Amazon: 10 Billion Objects on S3 Storage

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Amazon (AMZN) said today that its S3 utility storage service now holds more than 10 billion objects, meaning that S3 has doubled in size since its April announcement that it had reached 5 billion objects. Amazon said that more than 290,000 developers have signed up to use AWS since its launch in March 2006.

The company also announced that it was expanding S3 to allow customers to store objects on the company’s infrastructure in Europe, a development that could broaden international adoption of the service.

S3 is a “cloud” storage service offering scalable storage infrastructure, with fees based on usage. It has been widely used by Web 2.0 providers such as the photo sharing service SmugMug, which said S3 helped it save $1 million over the course of a year. The service, along with Amazon’s EC2 cloud computing offering, has had periodic performance issues, leading Amazon to offer a service level agreement (SLA) last month.


The location of data centers is an important issue in storage, as many countries have regulatory guidelines mandating that companies store customer data within their borders. This was a factor in storage specialist Iron Mountain’s decision to open new data centers in Canada. A number of European countries have similar guidelines.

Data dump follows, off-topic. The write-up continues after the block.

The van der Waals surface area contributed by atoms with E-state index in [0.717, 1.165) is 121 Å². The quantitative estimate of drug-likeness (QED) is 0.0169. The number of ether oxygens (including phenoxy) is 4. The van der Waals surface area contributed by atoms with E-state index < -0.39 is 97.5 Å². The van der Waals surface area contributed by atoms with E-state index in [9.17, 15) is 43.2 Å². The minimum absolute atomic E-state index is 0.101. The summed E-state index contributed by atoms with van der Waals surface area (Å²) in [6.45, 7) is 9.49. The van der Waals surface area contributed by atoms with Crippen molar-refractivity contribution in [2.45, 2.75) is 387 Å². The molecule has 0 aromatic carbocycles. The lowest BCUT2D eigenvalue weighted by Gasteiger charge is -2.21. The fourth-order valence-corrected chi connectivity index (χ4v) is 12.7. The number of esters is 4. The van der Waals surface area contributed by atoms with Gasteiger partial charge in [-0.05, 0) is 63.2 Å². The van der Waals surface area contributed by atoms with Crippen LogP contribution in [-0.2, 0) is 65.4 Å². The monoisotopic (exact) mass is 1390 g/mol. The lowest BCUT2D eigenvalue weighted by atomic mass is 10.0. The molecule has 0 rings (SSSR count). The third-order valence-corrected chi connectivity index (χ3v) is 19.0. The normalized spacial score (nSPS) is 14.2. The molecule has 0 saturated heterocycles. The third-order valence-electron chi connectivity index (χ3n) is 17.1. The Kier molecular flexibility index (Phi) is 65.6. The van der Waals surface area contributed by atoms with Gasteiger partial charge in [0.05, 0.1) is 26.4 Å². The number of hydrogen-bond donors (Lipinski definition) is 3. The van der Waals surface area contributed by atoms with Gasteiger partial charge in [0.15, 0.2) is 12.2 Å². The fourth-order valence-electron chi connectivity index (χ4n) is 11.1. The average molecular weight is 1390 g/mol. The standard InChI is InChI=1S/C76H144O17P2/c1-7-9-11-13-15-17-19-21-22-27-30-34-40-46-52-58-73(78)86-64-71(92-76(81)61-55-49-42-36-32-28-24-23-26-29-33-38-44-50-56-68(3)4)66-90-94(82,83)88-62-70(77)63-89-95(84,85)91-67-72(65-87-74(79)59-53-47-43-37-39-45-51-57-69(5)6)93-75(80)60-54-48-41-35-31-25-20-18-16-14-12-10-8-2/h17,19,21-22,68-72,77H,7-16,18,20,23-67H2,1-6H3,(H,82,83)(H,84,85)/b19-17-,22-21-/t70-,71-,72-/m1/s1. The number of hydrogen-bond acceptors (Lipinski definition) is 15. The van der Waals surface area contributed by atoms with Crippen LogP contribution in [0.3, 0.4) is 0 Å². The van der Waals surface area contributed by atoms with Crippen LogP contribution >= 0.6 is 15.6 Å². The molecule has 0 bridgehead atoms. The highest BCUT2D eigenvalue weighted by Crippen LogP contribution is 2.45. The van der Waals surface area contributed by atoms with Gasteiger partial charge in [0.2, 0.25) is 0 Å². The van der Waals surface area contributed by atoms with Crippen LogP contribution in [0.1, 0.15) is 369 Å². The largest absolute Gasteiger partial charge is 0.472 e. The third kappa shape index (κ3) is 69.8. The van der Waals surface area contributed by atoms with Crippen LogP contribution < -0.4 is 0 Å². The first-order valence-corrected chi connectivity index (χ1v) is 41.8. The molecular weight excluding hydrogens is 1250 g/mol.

“Since the U.S. launch of Amazon S3, developers in Europe have asked us to add the ability to store data in Europe,” said Adam Selipsky, Vice President of Product Management and Developer Relations for Amazon Web Services. “They wanted the same high quality, low cost service, but with lower latency and local data storage. We’ve been working hard to make this a reality and are excited to offer Amazon S3 from European datacenters.”

Martin Gill, Head of New Media for Comic Relief, said S3′s “enormous scalability, combined with the legal benefits of holding data and assets within the EU, makes the European storage of Amazon S3 a brilliant early Christmas present for us.” Comic Relief will use S3 to support its fundraising efforts in the UK.

About the Author

Rich Miller is the founder and editor at large of Data Center Knowledge, and has been reporting on the data center sector since 2000. He has tracked the growing impact of high-density computing on the power and cooling of data centers, and the resulting push for improved energy efficiency in these facilities.